Reducing Recycling Contamination

If your company recycles, you have probably heard the term “contamination.” But do you know exactly how contamination affects your recycling program and how to avoid it?

Defining Contamination

What is recycling contamination? In short, it’s anything other than what you are specifically trying to collect for recycling. For instance, if you are collecting material x for recycling, anything other than material x is a contaminant. Even recyclable materials, such as plastic and other paper products, can act as contaminants if they are disposed of in the wrong recycling container. For instance, sorted white ledger or officer paper is usually recycled separately from corrugated cardboard (OCC) because these are considered two separate grades of paper and are valued at different amounts. If your company does have an agreement with your recycling service provider to collect OCC and office paper as two separate commodities, mixing the two together will contaminate your recycling stream and can affect any rebates you might receive. Similarly, if someone throws plastic into your OCC stream, this would be considered contamination and could have serious negative consequences for your recycling program, including a possibility of that OCC load being rejected and sent to the landfill. The only time it is okay to “comingle” or mix recyclables together is when you have an agreement to do so with your recycling service provider. Likewise, recyclables containing residues such as oil, food waste, and the like (unless specifically accepted by your recycling company) are considered contaminants and should not be added to your recycling stream.

Why Contamination Matters

As we mentioned previously, contaminants can have serious negative consequences for your recycling program. Here are just a few examples:

  • Degrading material values and reducing recycling rebates – Contamination, even if the contaminant is itself recyclable, will degrade the quality of your recyclables, which in turn lessens their market value.
  • Causing an inability to recycle -If there are too many contaminants in a recycling load, sometimes the recycling service provider will not accept the materials or recycling and the items will be sent to the landfill.
  • Breaking recycling machinery – Not all recycling machinery is equipped to take all types of material. Some items, like plastic film, can gum up sorting equipment if it is thrown into the wrong recycling container.
  • Causing safety hazards for recycling workers – Some materials need to be collected a certain way due to safety concerns for recycling workers. For instance, glass or electronic waste can be a very dangerous contaminant if it is added to the wrong recycling container.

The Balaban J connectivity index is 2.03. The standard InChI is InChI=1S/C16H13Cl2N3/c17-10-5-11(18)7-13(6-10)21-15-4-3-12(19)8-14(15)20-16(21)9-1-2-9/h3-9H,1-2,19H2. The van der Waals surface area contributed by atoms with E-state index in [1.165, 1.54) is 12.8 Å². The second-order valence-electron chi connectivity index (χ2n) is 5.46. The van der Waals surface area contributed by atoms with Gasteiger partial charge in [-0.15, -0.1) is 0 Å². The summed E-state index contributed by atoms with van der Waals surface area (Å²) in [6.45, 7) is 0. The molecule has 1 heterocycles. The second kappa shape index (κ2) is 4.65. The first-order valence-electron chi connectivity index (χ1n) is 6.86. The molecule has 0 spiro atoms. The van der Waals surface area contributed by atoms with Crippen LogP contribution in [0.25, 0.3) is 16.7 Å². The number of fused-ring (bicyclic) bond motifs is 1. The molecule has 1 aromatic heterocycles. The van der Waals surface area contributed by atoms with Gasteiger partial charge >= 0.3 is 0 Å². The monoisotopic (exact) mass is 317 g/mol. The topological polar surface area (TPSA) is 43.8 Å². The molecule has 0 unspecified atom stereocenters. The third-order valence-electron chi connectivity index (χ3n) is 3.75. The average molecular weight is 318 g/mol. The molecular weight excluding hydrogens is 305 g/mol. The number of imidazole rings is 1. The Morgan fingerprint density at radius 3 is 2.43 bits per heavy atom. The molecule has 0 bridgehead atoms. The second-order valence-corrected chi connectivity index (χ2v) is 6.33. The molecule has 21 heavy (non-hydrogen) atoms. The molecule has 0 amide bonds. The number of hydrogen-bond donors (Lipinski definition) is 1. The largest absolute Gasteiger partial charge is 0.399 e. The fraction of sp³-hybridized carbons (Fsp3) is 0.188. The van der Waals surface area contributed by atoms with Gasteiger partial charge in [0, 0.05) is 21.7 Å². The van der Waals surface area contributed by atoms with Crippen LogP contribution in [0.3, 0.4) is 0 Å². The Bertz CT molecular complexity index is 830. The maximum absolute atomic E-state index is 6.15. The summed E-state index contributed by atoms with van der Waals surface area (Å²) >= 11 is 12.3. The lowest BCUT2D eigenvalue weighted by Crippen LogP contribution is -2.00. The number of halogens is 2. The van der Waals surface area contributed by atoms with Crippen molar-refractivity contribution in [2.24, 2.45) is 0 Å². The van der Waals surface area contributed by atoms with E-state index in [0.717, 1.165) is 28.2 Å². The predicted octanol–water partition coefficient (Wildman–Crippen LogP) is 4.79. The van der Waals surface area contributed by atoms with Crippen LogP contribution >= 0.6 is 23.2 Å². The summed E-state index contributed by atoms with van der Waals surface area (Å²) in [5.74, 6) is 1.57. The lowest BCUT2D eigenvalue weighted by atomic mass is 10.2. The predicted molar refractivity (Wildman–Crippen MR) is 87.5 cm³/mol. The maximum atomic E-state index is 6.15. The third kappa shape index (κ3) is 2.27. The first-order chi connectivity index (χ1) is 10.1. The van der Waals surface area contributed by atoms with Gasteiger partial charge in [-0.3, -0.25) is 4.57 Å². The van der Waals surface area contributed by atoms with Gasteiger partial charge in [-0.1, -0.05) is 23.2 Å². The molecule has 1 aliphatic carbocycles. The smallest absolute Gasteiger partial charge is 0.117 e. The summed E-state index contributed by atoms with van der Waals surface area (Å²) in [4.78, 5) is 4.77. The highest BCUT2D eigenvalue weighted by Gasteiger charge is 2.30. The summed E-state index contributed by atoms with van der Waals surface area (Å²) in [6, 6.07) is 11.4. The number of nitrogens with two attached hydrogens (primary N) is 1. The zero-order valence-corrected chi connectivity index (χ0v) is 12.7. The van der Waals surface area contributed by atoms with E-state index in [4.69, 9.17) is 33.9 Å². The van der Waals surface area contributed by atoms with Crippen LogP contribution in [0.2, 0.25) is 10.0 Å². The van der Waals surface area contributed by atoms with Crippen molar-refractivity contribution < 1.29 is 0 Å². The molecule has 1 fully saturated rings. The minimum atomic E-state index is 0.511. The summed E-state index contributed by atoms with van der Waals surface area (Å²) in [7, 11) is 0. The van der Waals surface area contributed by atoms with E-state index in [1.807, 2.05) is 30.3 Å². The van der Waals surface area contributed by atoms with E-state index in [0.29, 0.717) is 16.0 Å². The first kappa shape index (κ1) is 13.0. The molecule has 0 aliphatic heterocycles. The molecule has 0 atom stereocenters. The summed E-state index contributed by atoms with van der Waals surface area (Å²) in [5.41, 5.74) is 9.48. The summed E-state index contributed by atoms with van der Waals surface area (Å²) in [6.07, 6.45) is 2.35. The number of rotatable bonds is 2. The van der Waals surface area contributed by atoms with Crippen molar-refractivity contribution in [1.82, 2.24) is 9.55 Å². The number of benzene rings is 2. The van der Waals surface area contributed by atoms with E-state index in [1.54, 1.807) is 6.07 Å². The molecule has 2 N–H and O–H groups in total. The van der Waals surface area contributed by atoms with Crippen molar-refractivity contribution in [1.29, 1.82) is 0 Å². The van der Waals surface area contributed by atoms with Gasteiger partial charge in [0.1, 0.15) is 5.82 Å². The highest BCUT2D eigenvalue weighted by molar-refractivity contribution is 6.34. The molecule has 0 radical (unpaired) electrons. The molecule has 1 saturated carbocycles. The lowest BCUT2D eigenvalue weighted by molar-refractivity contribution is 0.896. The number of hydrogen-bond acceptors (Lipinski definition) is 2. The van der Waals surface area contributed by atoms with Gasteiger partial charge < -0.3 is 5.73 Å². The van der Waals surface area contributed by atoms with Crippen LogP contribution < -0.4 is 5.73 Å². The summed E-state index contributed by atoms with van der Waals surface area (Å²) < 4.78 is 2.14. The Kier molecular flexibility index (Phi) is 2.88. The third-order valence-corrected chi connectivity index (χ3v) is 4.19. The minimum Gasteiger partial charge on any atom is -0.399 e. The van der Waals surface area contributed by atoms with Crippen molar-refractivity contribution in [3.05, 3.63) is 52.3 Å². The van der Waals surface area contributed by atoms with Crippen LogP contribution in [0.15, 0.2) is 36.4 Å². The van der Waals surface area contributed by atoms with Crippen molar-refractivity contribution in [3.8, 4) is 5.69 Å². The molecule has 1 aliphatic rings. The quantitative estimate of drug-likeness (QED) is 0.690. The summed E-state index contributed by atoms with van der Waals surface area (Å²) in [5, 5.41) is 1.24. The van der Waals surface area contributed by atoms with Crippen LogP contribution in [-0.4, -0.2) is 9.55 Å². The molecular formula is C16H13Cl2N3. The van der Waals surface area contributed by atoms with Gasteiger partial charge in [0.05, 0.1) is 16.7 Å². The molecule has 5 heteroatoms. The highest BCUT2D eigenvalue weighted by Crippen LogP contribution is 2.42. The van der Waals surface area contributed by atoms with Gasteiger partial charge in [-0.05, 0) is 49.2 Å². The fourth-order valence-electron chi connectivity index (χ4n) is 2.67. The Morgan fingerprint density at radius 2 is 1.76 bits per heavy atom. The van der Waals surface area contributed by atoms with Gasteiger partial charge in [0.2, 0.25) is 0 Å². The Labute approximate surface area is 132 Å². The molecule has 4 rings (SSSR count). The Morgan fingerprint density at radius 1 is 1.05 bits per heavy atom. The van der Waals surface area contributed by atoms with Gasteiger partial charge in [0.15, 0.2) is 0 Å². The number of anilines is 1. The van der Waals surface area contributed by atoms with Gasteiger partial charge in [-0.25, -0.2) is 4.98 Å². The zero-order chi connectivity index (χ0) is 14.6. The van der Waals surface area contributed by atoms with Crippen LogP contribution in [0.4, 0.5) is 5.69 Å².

• Hurting relationship with recycling service providers – Because contamination not only reduces the value of recyclables but can also cause mechanical and physical harm during the recycling process, it is not uncommon for businesses with repeated contamination issues to be refused service by a recycling company over time.

What You Can Do

The best way to avoid contamination in your recycling stream is to talk with your recycling service provider about what you can recycle and how these materials should be sorted. Not every recycling company will operate the same way and different service providers may have different requirements. Aside from this, here are some additional things you could do to reduce contamination of recycling in your work space:

  • Label containers – Try to place labels on or near each recycling container or station explaining what can be recycled. To take this a step further, you can include pictures of example recyclable items, or include a list of non-acceptable materials for this container (this can be especially helpful if you notice repeated contamination issues).
  • Rinse and wipe clean – Even if your recycling service provider does not require this, having employees rinse and wipe away contaminants from recyclables such as plastic food containers will help improve the quality of your recycling stream.
  • Don’t just throw – Unless you have a commingled or single stream recycling program in place, not all recyclables can be sorted into the same recycling container. This fact may not be common knowledge among your employees so it might be a good idea to highlight this fact during any training or educational programing you have in place.
  • Keep all waste and recycling containers together – Unless you have a commingled or single stream recycling program in place, you should never have an isolated recycling container. Doing so may lead people to believe any recyclables can be placed in that container. Also, having recycling containers without any available trash containers (unless you are truly a zero waste facility) may lead to employees throwing waste items in with the recycling.

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